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Perry Registration Is Open!

Finally, registration for FMCA’s 97th International Convention and RV Expo, scheduled for March 15 through 18, 2018, at the Georgia National Fairgrounds and Agricenter is open. Click Here to register.

Keep your coach info up to date!

In order to better serve you, we ask that you please update the Coach Make/Manufacturer field in your Membership Profile at your earliest convenience if you have not already done so.

To All Our Friends in South Texas, Louisiana and Florida

Here at FMCA our hearts go out to all those who have been impacted by Hurricane Harvey and Hurricane Irma. These include the area residents, victims, first responders, and citizens who have stepped in to assist their neighbors.

Hurricane Harvey and Hurricane Irma: Looking for resources or ways you can help?

1. Make a Donation
The following organizations* are accepting donations for South Texas and Florida relief efforts.
American Red Cross: www.redcross.org (https://www.redcross.org) or call 1-800-HELP-NOW (800-435-7669). Or text IRMA or HARVEY to 90999 to make a $10 donation.
The Salvation Army: give.salvationarmyusa.orgor call 1-800-725-2769. Or text STORM to 51555.
Catholic Charities USA: www.catholiccharitiesusa.orgor call 800-919-9338. Or text CCUSADISASTER to 71777.
*Please note FMCA is not affiliated with and/or advocating these organizations.

2. Volunteer with RV Disaster Corps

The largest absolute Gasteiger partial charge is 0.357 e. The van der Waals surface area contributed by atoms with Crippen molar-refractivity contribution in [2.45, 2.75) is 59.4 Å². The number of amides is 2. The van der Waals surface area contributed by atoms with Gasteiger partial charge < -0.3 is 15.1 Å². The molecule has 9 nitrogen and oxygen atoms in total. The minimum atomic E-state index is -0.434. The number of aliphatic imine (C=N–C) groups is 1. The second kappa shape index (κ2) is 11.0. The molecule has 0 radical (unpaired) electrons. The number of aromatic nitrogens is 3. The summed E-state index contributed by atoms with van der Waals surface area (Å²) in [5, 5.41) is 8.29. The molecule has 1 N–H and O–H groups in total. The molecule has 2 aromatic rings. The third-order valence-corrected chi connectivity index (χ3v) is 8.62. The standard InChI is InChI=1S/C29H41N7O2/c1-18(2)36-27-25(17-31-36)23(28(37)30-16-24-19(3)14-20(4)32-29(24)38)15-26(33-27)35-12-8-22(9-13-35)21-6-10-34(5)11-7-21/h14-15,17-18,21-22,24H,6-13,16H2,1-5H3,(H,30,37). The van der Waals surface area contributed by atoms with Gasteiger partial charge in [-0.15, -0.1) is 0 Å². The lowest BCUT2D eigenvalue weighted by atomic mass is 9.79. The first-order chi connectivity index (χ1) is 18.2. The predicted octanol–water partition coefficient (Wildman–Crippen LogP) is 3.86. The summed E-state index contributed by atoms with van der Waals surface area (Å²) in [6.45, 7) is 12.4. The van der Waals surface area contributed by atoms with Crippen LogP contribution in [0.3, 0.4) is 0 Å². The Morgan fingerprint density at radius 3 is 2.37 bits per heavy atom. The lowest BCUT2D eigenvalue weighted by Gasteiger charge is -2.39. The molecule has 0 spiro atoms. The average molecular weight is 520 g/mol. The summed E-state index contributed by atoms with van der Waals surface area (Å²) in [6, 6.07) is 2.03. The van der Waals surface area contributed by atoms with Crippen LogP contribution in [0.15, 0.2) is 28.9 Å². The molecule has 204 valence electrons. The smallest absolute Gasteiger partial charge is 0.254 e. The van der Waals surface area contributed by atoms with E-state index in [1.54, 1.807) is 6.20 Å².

RV Disaster Corps has put out a call for RVers to staff volunteer centers. Volunteers with RV Disaster Corps assist people displaced by storms and help first responders. Because RV Disaster Corps volunteers have their own accommodations, they can relocate to the impacted area without requiring scarce local housing resources. www.rvdisastercorps.org.

3. Help Evacuees Find a Safe Place
Texas: The Texas Association of Campground Owners has identified RV parks with space available for Hurricane Harvey evacuees. Visit https://texascampgrounds.com or www.TexasCabinRentals.net. It is recommended to call the parks in advance; availability may change based on current weather.

Florida and Alabama campgrounds: Information will be posted as available: www.CampFlorida.com and www.CampInAlabama.com.

Alabama state parks: Call 1-800-ALA-PARK (1-800-252-7275) for availability.

Florida road conditions: Real-time traffic information is available at https://fl511.com. Or call (866) 511-3352; in Florida, dial 511.

Member Vote: Voting Now Open

CLICK HERE to download and print a copy of the ballot.

Please note, all ballots must be sent via postal mail to: Mandel and Associates, Inc., 431 Ohio Pike, Suite 201, Cincinnati, OH 45255

FMCA Remodel

Big news! It's time to take a step in the right direction, CLICK HERE to learn more about FMCA's plans to remodel.

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Get a copy of The Milepost: A Trip Planner for Alaska, Yukon Territory, British Columbia, Alberta & Northwest Territories
“Even every 300 feet it would tell you what you could expect. It told us when there was a gravel turnaround or paved turnaround. It told us locations of trash facilities and dump stations. Our GPS couldn’t tell us that.”